Manuscripts should be submitted online at www.mdpi.com by registering and logging in to this website. Once you are registered, click here to go to the submission form. Manuscripts can be submitted until the deadline. Papers will be published continuously (as soon as accepted) and will be listed together on the special issue website. Research articles, review articles as well as communications are invited. For planned papers, a title and short abstract (about 100 words) can be sent to the Editorial Office for announcement on this website.

Submitted manuscripts should not have been published previously, nor be under consideration for publication elsewhere (except conference proceedings papers). All manuscripts are refereed through a peer-review process. A guide for authors and other relevant information for submission of manuscripts is available on the Instructions for Authors page. International Journal of Molecular Sciences is an international peer-reviewed Open Access monthly journal published by MDPI.

Please visit the Instructions for Authors page before submitting a manuscript. The Article Processing Charge (APC) for publication in this open access journal is 1600 CHF.


Keywords

  • Thermophilic enzymes
  • RNases
  • DNases
  • Proteases
  • hot springs
  • thermal vents
  • compost heaps
  • meat tenderizing proteases
  • leather bating proteases
  • shellfish DNase

Published Papers (3 papers)

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Research

Open AccessArticle A New Pepstatin-Insensitive Thermopsin-Like Protease Overproduced in Peptide-Rich Cultures of Sulfolobus solfataricus
Int. J. Mol. Sci. 2014, 15(2), 3204-3219; doi:10.3390/ijms15023204
Received: 5 December 2013 / Revised: 26 January 2014 / Accepted: 11 February 2014 / Published: 21 February 2014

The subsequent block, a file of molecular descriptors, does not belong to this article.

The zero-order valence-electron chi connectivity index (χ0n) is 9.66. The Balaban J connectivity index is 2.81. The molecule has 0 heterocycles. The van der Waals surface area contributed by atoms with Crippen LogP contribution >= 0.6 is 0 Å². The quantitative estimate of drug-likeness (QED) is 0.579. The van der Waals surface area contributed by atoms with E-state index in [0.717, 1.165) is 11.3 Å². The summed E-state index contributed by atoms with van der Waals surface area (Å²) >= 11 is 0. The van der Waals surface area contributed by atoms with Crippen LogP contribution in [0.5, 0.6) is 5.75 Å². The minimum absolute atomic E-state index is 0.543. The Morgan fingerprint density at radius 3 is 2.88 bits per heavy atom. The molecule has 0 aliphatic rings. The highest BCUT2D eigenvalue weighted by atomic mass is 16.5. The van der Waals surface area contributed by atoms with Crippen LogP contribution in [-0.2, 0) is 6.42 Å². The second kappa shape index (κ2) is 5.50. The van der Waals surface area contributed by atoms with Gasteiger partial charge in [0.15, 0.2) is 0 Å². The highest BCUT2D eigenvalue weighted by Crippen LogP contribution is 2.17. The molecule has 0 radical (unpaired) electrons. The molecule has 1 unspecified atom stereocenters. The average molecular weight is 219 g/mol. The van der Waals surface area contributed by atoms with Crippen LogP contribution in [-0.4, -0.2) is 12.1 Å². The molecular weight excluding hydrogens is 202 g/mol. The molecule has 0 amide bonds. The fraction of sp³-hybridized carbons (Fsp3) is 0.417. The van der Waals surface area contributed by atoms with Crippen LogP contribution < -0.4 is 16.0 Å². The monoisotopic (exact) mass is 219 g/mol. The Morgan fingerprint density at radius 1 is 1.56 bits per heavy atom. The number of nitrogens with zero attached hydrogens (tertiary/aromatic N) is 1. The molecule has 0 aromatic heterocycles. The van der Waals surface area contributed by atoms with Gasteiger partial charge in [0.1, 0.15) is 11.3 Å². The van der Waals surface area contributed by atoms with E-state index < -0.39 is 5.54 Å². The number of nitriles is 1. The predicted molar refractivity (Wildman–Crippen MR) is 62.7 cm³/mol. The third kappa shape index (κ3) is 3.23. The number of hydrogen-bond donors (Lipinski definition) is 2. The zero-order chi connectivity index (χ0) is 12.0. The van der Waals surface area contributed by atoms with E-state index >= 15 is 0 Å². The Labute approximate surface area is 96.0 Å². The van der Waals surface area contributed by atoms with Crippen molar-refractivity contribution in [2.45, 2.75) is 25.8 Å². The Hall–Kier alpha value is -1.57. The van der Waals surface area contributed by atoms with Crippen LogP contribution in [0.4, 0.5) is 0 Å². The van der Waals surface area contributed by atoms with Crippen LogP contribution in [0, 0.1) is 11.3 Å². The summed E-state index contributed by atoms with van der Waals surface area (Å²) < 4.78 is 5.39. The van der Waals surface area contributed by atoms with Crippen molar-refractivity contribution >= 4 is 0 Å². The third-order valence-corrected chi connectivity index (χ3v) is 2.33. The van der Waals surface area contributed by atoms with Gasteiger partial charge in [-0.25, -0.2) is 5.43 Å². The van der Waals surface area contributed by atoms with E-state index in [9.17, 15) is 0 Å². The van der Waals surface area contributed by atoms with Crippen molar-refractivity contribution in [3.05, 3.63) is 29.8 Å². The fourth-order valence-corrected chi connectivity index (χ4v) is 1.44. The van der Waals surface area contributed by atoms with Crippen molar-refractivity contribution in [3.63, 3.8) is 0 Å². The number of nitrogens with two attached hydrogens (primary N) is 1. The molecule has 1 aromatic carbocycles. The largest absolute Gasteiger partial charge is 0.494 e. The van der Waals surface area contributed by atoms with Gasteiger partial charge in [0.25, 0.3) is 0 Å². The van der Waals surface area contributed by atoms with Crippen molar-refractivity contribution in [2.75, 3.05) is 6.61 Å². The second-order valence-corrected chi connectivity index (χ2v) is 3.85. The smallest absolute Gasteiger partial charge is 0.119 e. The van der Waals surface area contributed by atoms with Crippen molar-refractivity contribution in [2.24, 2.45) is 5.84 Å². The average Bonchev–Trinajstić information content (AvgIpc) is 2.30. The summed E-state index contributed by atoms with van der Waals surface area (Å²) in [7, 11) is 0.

Cited by 1 | PDF Full-text (859 KB) | HTML Full-text | XML Full-text | Supplementary Files
Abstract
In this study, we gain insight into the extracellular proteolytic system of Sulfolobus solfataricus grown on proteinaceous substrates, providing further evidence that acidic proteases were specifically produced in response to peptide-rich media. The main proteolytic component was the previously isolated SsMTP (Sulfolobus
[...] Read more.
In this study, we gain insight into the extracellular proteolytic system of Sulfolobus solfataricus grown on proteinaceous substrates, providing further evidence that acidic proteases were specifically produced in response to peptide-rich media. The main proteolytic component was the previously isolated SsMTP (Sulfolobus solfataricus multi-domain thermopsin-like protease), while the less abundant (named SsMTP-1) one was purified, characterized and identified as the sso1175 gene-product. The protein revealed a multi-domain organization shared with the cognate SsMTP with a catalytic domain followed by several tandemly-repeated motifs. Moreover, both enzymes were found spread across the Crenarchaeota phylum and belonging to the thermopsin family, although segregated into diverse phylogenetic clusters. SsMTP-1 showed a 75-kDa molecular mass and was stable in the temperature range 50–90 °C, with optimal activity at 70 °C and pH 2.0. Serine, metallo and aspartic protease inhibitors did not affect the enzyme activity, designating SsMTP-1 as a new member of the pepstatin-insensitive aspartic protease family. The peptide-bond-specificity of SsMTP-1 in the cleavage of the oxidized insulin B chain was uncommon amongst thermopsins, suggesting that it could play a distinct, but cooperative role in the protein degradation machinery. Interestingly, predictions of the transmembrane protein topology of SsMTP and SsMTP-1 strongly suggest a possible contribution in signal-transduction pathways. Full article